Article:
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Marathon on the ice of Lake Baikal at -29°C

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Marathon on the ice of Lake Baikal at -29°C


Photo credit: 8moments /

In 2021, the Baikal Ice Marathon was held on Baikal for the 17th time. The reporter of the Dutch newspaper de Volksrant decided to test himself and overcome 42 kilometers at -29 degrees Celsius and in a scorching wind. He was joined by other 60 athletes.

"If you start to freeze, just run faster" - this advice was given to Tom Vennink by the experienced participants of the Ice Marathon. Although the participants are accompanied by an EMERCOM truck, hovercraft and several snowmobiles, everyone understands that no one is completely safe. And the main thing is the unpredictable north wind with a blizzard, which is called "Khius" in Siberia. In 2018, its sudden gust in the middle of Lake Baikal disoriented many of the race participants. Visibility became so bad that one of the runners - a Chinese man - was found two kilometers from the other side of the lake. Frostbitten, he was taken to the hospital.

One of the marathon participants turned 73 years old, and he did not miss a single race. Six women also took part in the marathon. For example, Gulshat, a 31-year-old management teacher from Bashkiria, took part in the Baikal Marathon for the first time. As she told Tom, after participating in two regular marathons, she decided to try something new as she had always dreamed of seeing Baikal.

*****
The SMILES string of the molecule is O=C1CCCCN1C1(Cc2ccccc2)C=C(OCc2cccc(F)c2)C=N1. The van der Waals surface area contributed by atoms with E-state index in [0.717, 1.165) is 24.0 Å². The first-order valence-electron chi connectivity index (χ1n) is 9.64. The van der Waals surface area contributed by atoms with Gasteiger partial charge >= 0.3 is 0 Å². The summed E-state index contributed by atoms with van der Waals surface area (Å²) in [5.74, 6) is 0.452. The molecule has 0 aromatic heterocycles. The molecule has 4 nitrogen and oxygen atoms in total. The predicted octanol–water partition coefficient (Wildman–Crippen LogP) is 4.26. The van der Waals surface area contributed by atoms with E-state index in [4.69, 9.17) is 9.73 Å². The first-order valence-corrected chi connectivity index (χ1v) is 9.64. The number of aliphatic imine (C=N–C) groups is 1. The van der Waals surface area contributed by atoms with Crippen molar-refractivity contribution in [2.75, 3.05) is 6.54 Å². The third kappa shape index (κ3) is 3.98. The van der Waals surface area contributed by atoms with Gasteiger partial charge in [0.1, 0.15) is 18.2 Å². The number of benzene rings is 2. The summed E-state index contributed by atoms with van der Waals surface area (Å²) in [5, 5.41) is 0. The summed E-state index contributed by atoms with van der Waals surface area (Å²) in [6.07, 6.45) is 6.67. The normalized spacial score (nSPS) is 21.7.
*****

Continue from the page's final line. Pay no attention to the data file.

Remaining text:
The marathon began with a shamanic ritual - the spirits of Lake Baikal were asked permission to enter their territory. And none of the participants neglected this custom: the lake Baikal is not to be trifled with.

Finally, the race begins. The route runs along the small red flags for orientation. In case of problems, the participants can pull the flag and send a distress call.

The ice on Lake Baikal is far from even - pits, bulges, protruding ice fragments, hummocks. Unsurprisingly, runners occasionally fall. After a while, the land is no longer visible - it is like an ocean of ice around, on which the wind sweeps up snow.

Suddenly, a crackling sound is heard, almost like a cannon shot. This is the result of the pressure drop across the ice. Sometimes because of it, faults are formed - it is very important to notice them in time and jump over. At the 30th kilometre, a new obstacle appeared: a snowy desert, where feet fall into ankle-deep snow. Someone falls, unable to withstand the stress, one Japanese is already being taken on a sled - he has a fractured knee.

But here is the long-awaited and almost incredible finish for many participants. “Flushed people are kneeling on the ice. People with icy eyebrows cry. I feel that I also want to cry,”- this is how Tom Vennink describes his feelings. "How empty my life was before the Baikal Ice Marathon," he added.

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